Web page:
New investments from the power fund should go towards farmer owned, small scale electricity production. Smaller sized wind turbines and the next generation of biofuels represent opportunities for farmers to own some of the energy sources and to use energy generated at cost. At present, farmers buy from the electrical utility companies at retail prices. Farmer owned, small scale electricity production represents an opportunity for farmers to become more energy independent, reduce their operating costs and generate revenue as excess electricity is sold to the grid. Farmer owned electricity production would be more sustainable than constantly buying from the grid.

Thicke understands the challenges and opportunities of agriculture, but is also pragmatic about how to bring about needed change in a state where many farmers like things the way they are now. It is time for Iowa agriculture to begin to address some of the challenges on the horizon, something Francis Thicke is ready to do if elected as Secretary of Agriculture.

~Paul Deaton is a native Iowan living in rural Johnson County and weekend editor of Blog for Iowa. E-mail Paul Deaton

Missouri Beginning Farming: Planting and Growing Giant Miscanthus as a Bioenergy Crop in Missouri

SARE Farmer/Rancher Grant Recipient FNC07-692 Kingsville, MO – Steve Flick Objective: To determine the commercial viability of giant miscanthus as a bioenergy crop. Results: Interest in developing energy from biomass continues to grow. Giant miscanthus (Miscanthus x giganteus) is a vigorous perennial grass that can grow as tall as 14 feet. It has tremendous potential for bioenergy because it recycles nutrients, has a significant yield, has little or no need for chemical weed control or fertilizer, and will produce for many years.
I decided to develop fieldscale plots of giant miscanthus and gather data to identify the suitability of Missouri soils for the grass and evaluate the production potential for our region.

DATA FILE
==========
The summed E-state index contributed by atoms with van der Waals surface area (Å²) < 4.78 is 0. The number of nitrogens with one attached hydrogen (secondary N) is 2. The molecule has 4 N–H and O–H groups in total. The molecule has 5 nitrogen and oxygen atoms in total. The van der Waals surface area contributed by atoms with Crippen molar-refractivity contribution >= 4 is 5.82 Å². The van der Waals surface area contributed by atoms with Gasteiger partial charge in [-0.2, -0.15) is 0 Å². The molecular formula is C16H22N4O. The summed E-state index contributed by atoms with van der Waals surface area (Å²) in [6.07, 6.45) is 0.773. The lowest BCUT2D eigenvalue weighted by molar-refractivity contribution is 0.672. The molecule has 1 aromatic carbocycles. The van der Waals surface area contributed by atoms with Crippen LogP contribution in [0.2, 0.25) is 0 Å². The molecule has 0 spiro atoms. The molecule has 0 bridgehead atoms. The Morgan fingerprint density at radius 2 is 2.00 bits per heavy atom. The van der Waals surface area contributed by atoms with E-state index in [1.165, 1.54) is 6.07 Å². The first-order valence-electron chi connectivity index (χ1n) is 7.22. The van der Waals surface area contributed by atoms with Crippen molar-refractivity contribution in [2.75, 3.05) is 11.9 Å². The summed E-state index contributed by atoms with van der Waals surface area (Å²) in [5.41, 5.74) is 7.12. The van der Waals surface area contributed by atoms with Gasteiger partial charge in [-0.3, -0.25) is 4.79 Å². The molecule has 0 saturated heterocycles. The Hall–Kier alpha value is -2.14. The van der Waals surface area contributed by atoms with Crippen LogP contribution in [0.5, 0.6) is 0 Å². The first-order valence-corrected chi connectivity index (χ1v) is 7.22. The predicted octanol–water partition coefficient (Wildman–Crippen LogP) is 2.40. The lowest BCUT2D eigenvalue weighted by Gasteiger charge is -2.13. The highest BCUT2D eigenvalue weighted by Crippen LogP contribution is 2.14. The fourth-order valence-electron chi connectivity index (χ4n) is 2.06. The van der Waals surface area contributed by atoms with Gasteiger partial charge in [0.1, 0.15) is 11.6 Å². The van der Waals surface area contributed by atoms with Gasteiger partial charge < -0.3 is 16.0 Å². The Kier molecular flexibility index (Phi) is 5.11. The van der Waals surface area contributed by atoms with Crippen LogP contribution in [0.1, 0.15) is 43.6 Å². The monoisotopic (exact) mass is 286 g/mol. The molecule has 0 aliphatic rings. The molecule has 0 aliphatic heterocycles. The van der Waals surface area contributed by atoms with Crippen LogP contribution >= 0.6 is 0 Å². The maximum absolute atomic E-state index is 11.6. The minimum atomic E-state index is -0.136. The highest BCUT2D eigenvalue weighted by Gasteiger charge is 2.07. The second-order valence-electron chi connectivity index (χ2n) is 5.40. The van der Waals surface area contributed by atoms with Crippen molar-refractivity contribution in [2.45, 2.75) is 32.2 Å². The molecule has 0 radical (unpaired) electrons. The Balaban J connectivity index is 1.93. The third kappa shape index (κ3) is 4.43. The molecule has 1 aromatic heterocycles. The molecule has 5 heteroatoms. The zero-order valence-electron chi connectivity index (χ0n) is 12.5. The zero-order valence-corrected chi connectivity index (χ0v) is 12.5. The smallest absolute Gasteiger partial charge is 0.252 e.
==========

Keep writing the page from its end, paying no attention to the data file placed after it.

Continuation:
In 2007 I began by handplanting 5,000 plants, covering 15,000 square feet on my farm. Later, I modified a bermudagrass sprigger to plant rhizomes. Giant miscanthus thrives in hot, wet conditions. Our two harvests so far were 6.7 tons in 2008 and 11.7 tons in 2009, more than the harvest from traditional switchgrass (Panicum virgatum) grown in the area. We processed one crop of round bales into biomass pellets, which were used at a local utility to create electricity. Planting giant miscanthus is very labor intensive, and I believe most farmers who grow it will plant it in small fields (less than 10 acres). If purchased from a local grower, the rhizomes will cost about $5,500 per acre to establish. I believe giant miscanthus is most likely to be of interest to young, beginning farmers; displaced tobacco farmers; and truck gardeners. Small-city farmers might also be interested.
Future success will depend on building more biorefineries that can process giant miscanthus. These plants can provide jobs in rural America. Missouri has one biorefinery, the Show Me Energy Cooperative, which licenses technologies to other producer groups so they can emulate our model. With today’s tight capital markets, I see these plans being developed on a small scale – fewer than 150,000 tons per year. Processing biomass is not easy, but the demand for renewable fuel is growing, especially for European export.